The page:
Schumacher and Ferrari created a magnificent racing machine in the F2002, and employed it to devastating effect. But the manner in which Schumacher took his record fifth championship proved controversial.
From the very first race it was clear that the season would be all about Ferrari. McLaren had switched from Bridgestone tyres to Michelin as they felt the Japanese tyre constructor was giving preferential treatment to the Italian team. Bridgestone were now effectively supplying bespoke tyres for Ferrari, and when they turned up in Melbourne and dominated the race using their 2001 car there was no doubt who was going to be winning the championship.
If the watching public were hoping to at least see a battle between the Ferrari drivers for championship honours, those hopes were blown away at the A1-Ring. Rubens Barrichello dominated the race, then let Schumacher pass him within sight of the flag. The crowd booed the dismal spectacle, and the FIA fined Ferrari for messing with the podium ceremony.
Astonishingly the team did it again at Indianapolis, this time Schumacher letting Barrichello pass him at the line. This was not what the sport needed to be doing in a vitally important market that had never developed a fondness for Formula 1.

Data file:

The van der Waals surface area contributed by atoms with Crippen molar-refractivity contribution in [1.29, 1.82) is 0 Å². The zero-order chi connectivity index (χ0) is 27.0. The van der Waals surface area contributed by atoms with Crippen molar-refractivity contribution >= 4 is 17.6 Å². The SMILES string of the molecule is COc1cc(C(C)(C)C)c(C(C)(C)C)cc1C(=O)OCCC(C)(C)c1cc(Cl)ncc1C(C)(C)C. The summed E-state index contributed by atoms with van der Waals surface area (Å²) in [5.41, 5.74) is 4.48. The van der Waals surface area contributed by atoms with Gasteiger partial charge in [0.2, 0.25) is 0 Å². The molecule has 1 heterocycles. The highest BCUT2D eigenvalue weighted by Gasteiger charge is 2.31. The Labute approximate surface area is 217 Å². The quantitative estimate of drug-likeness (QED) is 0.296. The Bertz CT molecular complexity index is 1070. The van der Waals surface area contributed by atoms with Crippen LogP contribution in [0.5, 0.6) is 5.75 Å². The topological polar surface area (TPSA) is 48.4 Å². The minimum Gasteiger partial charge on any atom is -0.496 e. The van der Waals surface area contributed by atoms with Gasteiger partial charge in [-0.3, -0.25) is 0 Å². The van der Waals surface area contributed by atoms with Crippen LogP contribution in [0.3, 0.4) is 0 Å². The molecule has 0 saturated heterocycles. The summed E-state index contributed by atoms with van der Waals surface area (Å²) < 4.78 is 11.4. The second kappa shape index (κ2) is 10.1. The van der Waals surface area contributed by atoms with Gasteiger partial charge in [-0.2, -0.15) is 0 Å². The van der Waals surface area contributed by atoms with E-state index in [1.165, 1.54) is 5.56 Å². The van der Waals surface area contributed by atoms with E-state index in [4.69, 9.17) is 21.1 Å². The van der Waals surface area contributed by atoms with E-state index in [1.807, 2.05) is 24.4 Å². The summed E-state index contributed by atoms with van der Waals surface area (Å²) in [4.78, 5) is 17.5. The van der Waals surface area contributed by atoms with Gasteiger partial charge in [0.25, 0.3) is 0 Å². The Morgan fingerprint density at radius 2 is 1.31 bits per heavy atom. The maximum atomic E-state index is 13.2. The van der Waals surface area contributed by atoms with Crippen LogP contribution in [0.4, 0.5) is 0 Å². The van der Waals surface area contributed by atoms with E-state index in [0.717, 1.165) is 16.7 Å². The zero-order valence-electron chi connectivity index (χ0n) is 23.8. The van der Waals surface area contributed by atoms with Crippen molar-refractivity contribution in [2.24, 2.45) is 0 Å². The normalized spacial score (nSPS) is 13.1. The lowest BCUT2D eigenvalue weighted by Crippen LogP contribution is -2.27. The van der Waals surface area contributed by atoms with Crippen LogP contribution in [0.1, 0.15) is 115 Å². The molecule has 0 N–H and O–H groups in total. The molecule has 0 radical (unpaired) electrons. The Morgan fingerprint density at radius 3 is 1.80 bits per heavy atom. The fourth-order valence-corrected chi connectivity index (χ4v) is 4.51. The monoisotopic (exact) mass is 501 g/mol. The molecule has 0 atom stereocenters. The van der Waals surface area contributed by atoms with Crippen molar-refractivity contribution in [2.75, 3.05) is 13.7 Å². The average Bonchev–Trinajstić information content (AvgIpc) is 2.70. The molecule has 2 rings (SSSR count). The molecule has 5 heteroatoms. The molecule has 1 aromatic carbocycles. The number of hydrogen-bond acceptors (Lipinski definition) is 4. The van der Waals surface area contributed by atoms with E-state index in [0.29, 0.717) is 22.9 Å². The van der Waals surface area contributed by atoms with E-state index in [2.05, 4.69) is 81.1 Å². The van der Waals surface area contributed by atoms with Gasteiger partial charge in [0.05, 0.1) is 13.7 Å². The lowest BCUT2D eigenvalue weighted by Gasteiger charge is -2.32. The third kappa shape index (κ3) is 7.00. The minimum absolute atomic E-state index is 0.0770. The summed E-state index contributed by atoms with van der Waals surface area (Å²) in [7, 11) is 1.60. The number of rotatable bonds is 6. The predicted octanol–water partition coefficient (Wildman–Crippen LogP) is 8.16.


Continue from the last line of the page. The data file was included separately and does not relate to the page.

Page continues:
Schumacher was already champion by then – he took the title at the French Grand Prix after initial leader Raikkonen ran wide on oil. Never before had the title been won so early in the season. From that point onward Schumacher gifted a series of wins to Barrichello, including Indianapolis, presumably as payback for supporting his championship effort.
Williams’ championship bid failed as once again the car struggled with rear tyre wear. Juan Pablo Montoya set five consecutive pole positions in the middle of the season but couldn’t convert any of them into wins. Ralf Schumacher won in Malaysia, but only after Montoya and the elder Schumacher collided at the first corner.
McLaren won only once as well – David Coulthard taking a well-judged victory at Monaco.
It was a largely unspectacular season of Ferrari dominance. Away from the track Alain Prost’s Grand Prix team had collapsed before the first race. Newcomers Toyota set new standards in F1 preparation by running a year-long test programme in 2001, taking in several Grand Prix venues, and arrived in 2002 to score a point on their debut. Surprisingly they dropped both Mika Salo and Allan McNish at the end of the year.
After a poor season’s racing the FIA resolved to make several regulation changes aimed at spicing up the competition.